Scenario/Problem: Four-year old child was becoming increasingly resistant to going to spend time with his father, whether for a day or an overnight. He would cry and beg not to go. Dad was feeling frustrated and saddened by his son’s outbursts and seeming diminished interest in spending time with him. Mom thought the father-son bond was important, yet she was uncertain as to whether the son should have to go given his level of distress around the visits. The son would never tell them why he didn’t want to go, other than that he didn’t like his time with his dad. The parents had talked to specialists and guesses were that perhaps the overnight schedule needed to be adjusted, or that the child was angry at the father for moving out. No specialist had talked to the child. Time with the child specialist revealed… that the father took a lot of work calls on his cell phone, and that was upsetting the child. The child was very frustrated that in the middle of an activity they would have to stop while the father took a call; at the age of four he was unable to easily shift to a solitary new activity and wait for his father’s return. The boy was also angry and sad that the father would put work before him, given that they now had less time together than when they lived in the same house. After the meeting with the child specialist, the father decided to turn off his cell phone when he had his son. Each time he picked him up he showed him he was turning it off, to the delight of the son who was now excited for their time together. The father reported back that months later, his son started giving him “permission” at times to use his cell phone, for example at times telling him, “Dad, I’m going to be coloring for a while if you want to turn your cell phone on.” A side note: This father deciding to turn off his cell was but one solution. Had he truly needed it on for work, another solution could have been to help the son understand why his father had to take some calls during their time together, and help the child develop strategies to deal with those times.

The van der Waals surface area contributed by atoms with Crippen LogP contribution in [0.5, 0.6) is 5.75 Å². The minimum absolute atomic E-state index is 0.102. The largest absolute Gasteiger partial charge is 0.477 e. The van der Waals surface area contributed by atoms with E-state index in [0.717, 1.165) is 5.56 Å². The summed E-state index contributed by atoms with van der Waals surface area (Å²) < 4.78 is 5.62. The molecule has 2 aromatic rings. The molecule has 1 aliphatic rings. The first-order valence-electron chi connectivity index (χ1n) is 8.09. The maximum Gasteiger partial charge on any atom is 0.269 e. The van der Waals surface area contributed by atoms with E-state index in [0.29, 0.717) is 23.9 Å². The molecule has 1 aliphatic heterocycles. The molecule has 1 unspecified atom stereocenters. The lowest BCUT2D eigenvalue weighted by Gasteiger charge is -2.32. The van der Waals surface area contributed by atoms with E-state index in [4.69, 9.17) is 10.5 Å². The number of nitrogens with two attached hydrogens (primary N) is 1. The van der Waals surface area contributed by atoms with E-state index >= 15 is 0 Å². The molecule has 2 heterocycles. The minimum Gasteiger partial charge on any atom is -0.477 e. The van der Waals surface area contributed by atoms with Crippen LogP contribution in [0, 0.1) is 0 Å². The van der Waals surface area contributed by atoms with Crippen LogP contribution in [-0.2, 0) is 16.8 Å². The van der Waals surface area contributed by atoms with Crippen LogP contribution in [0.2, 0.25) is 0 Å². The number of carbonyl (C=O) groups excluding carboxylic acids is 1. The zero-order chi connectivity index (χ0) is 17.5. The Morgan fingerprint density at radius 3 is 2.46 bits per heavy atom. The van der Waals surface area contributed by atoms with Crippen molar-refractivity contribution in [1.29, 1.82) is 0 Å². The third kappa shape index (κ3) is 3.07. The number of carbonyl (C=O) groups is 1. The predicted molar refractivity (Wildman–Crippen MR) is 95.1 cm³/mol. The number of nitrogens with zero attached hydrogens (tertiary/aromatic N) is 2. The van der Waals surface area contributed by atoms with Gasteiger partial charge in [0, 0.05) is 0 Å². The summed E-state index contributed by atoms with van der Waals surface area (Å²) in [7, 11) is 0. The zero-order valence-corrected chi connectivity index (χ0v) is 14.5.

Scenario/Problem: Two sisters, ages six and eight, were asking to live with their mother and to see their father for occasional visits. It seemed odd that they were requesting such little time with him as they were also very excited to spend time with him, and cried when they left. The father was very angry at the mother, believing she must be influencing them. The mother was very angry with the father, believing he must have said or done something to make them want such little time with him. Both parents agreed that prior to the recent separation they had each enjoyed close attachments with both girls. Time with the child specialist revealed… that the girls believed that mom had no friends, only was happy when with them, and would be sad and lonely whenever they left to spend time with dad. They based this belief on two things: mom went to work and to church and church-related activities but didn’t socialize otherwise, and whenever they would leave her, even pre-divorce such as to spend a weekend with grandparents, she would kiss them and tell them that she would miss them “every second” they were gone. They contrasted this to dad, who was very social and engaged in a variety of non work and non church activities, and who said his goodbyes with, “love you, love you, love you.” In their estimation then, dad was just fine away from them, but their mother was sad without them. Interestingly the children’s perception was skewed in an important way – while “work” and “church” were non-fun in their minds, their mother had friends in both places, lunched daily with friends, and thoroughly enjoyed her Bible study, women’s group evenings, etc. She in fact was social and happy with friends, but they didn’t know it. After the meeting with the child specialist, the mother started talking with the girls about her lunches with her friends at work, sharing fun times she was having with her church friends, and telling them things she was looking forward to doing while they were with their father. This took the pressure off them that they had been feeling in terms of worrying about their mom, and they could relax and enjoy their time with their dad.

… But a few examples of how using a child specialist to listen to the voice of the children can benefit everyone …